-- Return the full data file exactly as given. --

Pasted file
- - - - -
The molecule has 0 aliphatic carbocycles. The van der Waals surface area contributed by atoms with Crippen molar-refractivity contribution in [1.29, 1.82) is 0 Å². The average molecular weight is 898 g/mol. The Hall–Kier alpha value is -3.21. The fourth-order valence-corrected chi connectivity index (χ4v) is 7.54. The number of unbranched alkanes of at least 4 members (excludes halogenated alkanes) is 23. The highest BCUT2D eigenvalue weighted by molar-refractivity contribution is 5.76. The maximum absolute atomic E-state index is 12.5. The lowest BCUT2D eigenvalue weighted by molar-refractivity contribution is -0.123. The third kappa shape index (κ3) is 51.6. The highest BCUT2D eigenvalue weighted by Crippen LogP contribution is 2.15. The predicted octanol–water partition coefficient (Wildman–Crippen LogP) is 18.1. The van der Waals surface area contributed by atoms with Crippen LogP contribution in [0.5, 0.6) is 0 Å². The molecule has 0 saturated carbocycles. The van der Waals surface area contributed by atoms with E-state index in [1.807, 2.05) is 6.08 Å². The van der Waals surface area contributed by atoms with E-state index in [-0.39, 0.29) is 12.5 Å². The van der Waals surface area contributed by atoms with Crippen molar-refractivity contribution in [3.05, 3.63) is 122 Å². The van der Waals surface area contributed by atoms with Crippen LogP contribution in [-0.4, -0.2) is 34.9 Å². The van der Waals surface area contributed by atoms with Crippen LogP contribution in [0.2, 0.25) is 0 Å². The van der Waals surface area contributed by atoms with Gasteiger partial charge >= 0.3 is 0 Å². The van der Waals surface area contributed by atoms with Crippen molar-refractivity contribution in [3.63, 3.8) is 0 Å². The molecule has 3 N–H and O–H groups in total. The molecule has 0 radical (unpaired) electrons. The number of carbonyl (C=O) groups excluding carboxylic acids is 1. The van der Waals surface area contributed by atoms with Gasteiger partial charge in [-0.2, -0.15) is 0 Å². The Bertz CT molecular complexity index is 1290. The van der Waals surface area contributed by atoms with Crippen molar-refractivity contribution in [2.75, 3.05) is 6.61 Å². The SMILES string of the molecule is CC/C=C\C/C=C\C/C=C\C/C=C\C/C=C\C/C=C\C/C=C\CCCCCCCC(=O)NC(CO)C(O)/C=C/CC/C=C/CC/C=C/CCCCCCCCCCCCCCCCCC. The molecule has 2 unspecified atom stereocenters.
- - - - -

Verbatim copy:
The molecule has 0 aliphatic carbocycles. The van der Waals surface area contributed by atoms with Crippen molar-refractivity contribution in [1.29, 1.82) is 0 Å². The average molecular weight is 898 g/mol. The Hall–Kier alpha value is -3.21. The fourth-order valence-corrected chi connectivity index (χ4v) is 7.54. The number of unbranched alkanes of at least 4 members (excludes halogenated alkanes) is 23. The highest BCUT2D eigenvalue weighted by molar-refractivity contribution is 5.76. The maximum absolute atomic E-state index is 12.5. The lowest BCUT2D eigenvalue weighted by molar-refractivity contribution is -0.123. The third kappa shape index (κ3) is 51.6. The highest BCUT2D eigenvalue weighted by Crippen LogP contribution is 2.15. The predicted octanol–water partition coefficient (Wildman–Crippen LogP) is 18.1. The van der Waals surface area contributed by atoms with Crippen LogP contribution in [0.5, 0.6) is 0 Å². The molecule has 0 saturated carbocycles. The van der Waals surface area contributed by atoms with E-state index in [1.807, 2.05) is 6.08 Å². The van der Waals surface area contributed by atoms with E-state index in [-0.39, 0.29) is 12.5 Å². The van der Waals surface area contributed by atoms with Crippen molar-refractivity contribution in [3.05, 3.63) is 122 Å². The van der Waals surface area contributed by atoms with Crippen LogP contribution in [-0.4, -0.2) is 34.9 Å². The van der Waals surface area contributed by atoms with Crippen LogP contribution in [0.2, 0.25) is 0 Å². The van der Waals surface area contributed by atoms with Gasteiger partial charge >= 0.3 is 0 Å². The van der Waals surface area contributed by atoms with Crippen molar-refractivity contribution in [3.63, 3.8) is 0 Å². The molecule has 3 N–H and O–H groups in total. The molecule has 0 radical (unpaired) electrons. The number of carbonyl (C=O) groups excluding carboxylic acids is 1. The van der Waals surface area contributed by atoms with Gasteiger partial charge in [-0.2, -0.15) is 0 Å². The Bertz CT molecular complexity index is 1290. The van der Waals surface area contributed by atoms with Crippen molar-refractivity contribution in [2.75, 3.05) is 6.61 Å². The SMILES string of the molecule is CC/C=C\C/C=C\C/C=C\C/C=C\C/C=C\C/C=C\C/C=C\CCCCCCCC(=O)NC(CO)C(O)/C=C/CC/C=C/CC/C=C/CCCCCCCCCCCCCCCCCC. The molecule has 2 unspecified atom stereocenters.